A revised proposal to waive international intellectual property protections on Covid-19 vaccines shows good faith from developing countries seeking to ramp up immunization efforts, but it may not be enough to persuade holdout nations to come on board, legal and policy observers say.
Egypt, Mongolia, and Pakistan are among the countries that submitted revisions to address concerns that the plan before the World Trade Organization was “too broad.” The revised text clarifies that the waiver only pertains to “Covid-19 prevention, treatment and containment” and would be in effect for “at least 3 years.”
The revisions show “the waiver has legs rather than being a moonshot proposal,” said Daniel Takash, a policy fellow at the Niskanen Center. They provide “the breathing room for many countries to negotiate,” he said.
But critics say that although it’s a step in the right direction, the updated proposal still leaves the door open to the use of companies’ Covid-19 vaccine-related patents, trade secrets, and other rights for non-pandemic purposes—a possibility that threatens product safety and quality.
The Biden administration threw its weight behind an IP enforcement waiver in May as part of a broader effort to facilitate the sharing of vaccine doses with countries in need. U.S. endorsement tips the scale in favor of a waiver, but all 164 WTO members would need to sign on for a plan to get off the ground.
The countries behind the waiver are “saying, we know there’s a lot of discussion, and we’re hearing it,” said Jaci McDole, senior policy analyst at the Information Technology and Innovation Foundation.
‘Makes Some Things Worse’
Waiving IP rights is a contentious topic in the drug industry.
Vaccine manufacturers like Pfizer credit IP as the foundation for rapid vaccine creation and global distribution, while Senate Republicans characterize an IP waiver as a giveaway to countries like China who want to steal American inventive know-how.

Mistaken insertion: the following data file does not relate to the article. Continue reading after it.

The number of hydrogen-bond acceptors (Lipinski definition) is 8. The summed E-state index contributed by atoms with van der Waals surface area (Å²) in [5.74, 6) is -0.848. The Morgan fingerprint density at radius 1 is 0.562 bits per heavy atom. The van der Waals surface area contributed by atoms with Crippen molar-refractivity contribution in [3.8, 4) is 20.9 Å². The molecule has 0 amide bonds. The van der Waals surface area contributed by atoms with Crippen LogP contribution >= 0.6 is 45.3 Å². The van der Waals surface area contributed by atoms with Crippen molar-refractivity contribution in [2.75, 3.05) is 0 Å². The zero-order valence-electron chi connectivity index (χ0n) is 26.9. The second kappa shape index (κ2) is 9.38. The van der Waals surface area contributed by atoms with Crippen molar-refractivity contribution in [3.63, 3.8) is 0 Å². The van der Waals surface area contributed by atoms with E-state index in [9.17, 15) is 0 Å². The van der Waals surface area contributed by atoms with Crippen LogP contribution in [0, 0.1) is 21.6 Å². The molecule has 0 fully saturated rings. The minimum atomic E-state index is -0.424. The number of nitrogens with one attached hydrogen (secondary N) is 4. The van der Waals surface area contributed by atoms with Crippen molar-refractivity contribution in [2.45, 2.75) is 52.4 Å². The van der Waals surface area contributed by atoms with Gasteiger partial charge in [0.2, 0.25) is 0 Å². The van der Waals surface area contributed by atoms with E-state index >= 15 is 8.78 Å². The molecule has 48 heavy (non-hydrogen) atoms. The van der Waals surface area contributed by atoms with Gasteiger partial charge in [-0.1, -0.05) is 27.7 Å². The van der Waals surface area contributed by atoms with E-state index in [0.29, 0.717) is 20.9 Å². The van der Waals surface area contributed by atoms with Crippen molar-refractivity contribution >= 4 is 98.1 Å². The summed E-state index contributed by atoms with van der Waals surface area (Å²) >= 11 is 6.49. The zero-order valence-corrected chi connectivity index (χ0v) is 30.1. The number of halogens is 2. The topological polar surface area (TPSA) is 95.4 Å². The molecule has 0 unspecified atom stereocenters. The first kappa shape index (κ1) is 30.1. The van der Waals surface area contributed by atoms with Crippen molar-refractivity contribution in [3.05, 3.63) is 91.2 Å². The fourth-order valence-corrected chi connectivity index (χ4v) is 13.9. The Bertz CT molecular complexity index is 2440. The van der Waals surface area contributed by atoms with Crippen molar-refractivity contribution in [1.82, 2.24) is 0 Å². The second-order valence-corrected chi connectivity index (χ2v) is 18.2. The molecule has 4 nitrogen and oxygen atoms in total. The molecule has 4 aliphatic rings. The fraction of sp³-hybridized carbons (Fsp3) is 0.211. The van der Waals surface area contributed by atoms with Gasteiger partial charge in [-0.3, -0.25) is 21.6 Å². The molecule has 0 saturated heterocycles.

Authors of the revised proposal position it as a means to “progress to text-based discussions” drafted with criticisms in mind. But the revision “makes some things worse,” said Andrei Iancu, former director of the U.S. Patent and Trademark Office under Donald Trump.
In Iancu’s view, a major issue is that the waiver would last for at least three years, after which the WTO general counsel would review whether to terminate it.
The halt to IP enforcement “could go on indefinitely” Iancu said, “unless there is unanimous consensus to lift the waiver.” The WTO generally reaches decisions by consensus.
Critics of the initial waiver were worried that overseas companies could use patents and trade secrets to develop products not related to the pandemic. The revised version specifies a waiver would apply to “health products and technologies” for Covid-19 efforts, including medical devices, personal protective equipment, and diagnostics.
The revised version attempts to narrow the scope of a waiver, but the text still “makes clear the intent is to apply it to a much broader scope of technology than just vaccines,” Iancu said.
‘Limiting the Loophole’
Revised or not, another issue with an IP waiver is enforcement.
Critics say enforcement is done at the country level, meaning nations would be responsible for stopping use of IP on things like masks and ventilators for purposes other than Covid-19. The waiver also leaves it up to international regulatory agencies and the public to determine whether copied versions of major vaccines like those from Pfizer Inc. or Moderna Inc. are effective and safe.
“The devil is still in the details. The problem is, how do you enforce this?” said Matthew Howell, an IP lawyer at Alston & Bird.
“I don’t know if there is a perfect solution once you let the IP genie out of the bottle,” he said. “You’re really hoping these individual countries who stand to benefit the most from the IP waiver are in good faith still trying to enforce IP generally and limiting the loophole to Covid-type things.”
Getting the Ball Moving
Some legal and policy experts say the revised proposal signals the international community is serious about hammering out a plan to drop IP enforcement for pandemic purposes.
The U.S. so far has given enough doses to cover about 46% percent of its population, according to Bloomberg’s vaccine tracker. Other affluent countries are reaching relatively high numbers—the U.K. has given enough doses for nearly 49% of its population and Germany clocked in at 30%.
Developing nations are in a different camp. India and South Africa—the countries behind the initial waiver—have given enough doses for 8% and 1.2% of their populations, respectively.
Proponents of a waiver say dropping IP enforcement, along with increased manufacturing capabilities, could help address vaccine inequity. And the revised proposal shows that countries are willing to work together to make it happen.
“This is an attempt at really pushing for consensus in advance of the next meetings to get the waiver knocked out,” Howell said. “I would expect to see another revision coming out of the meetings when everyone sits down together.”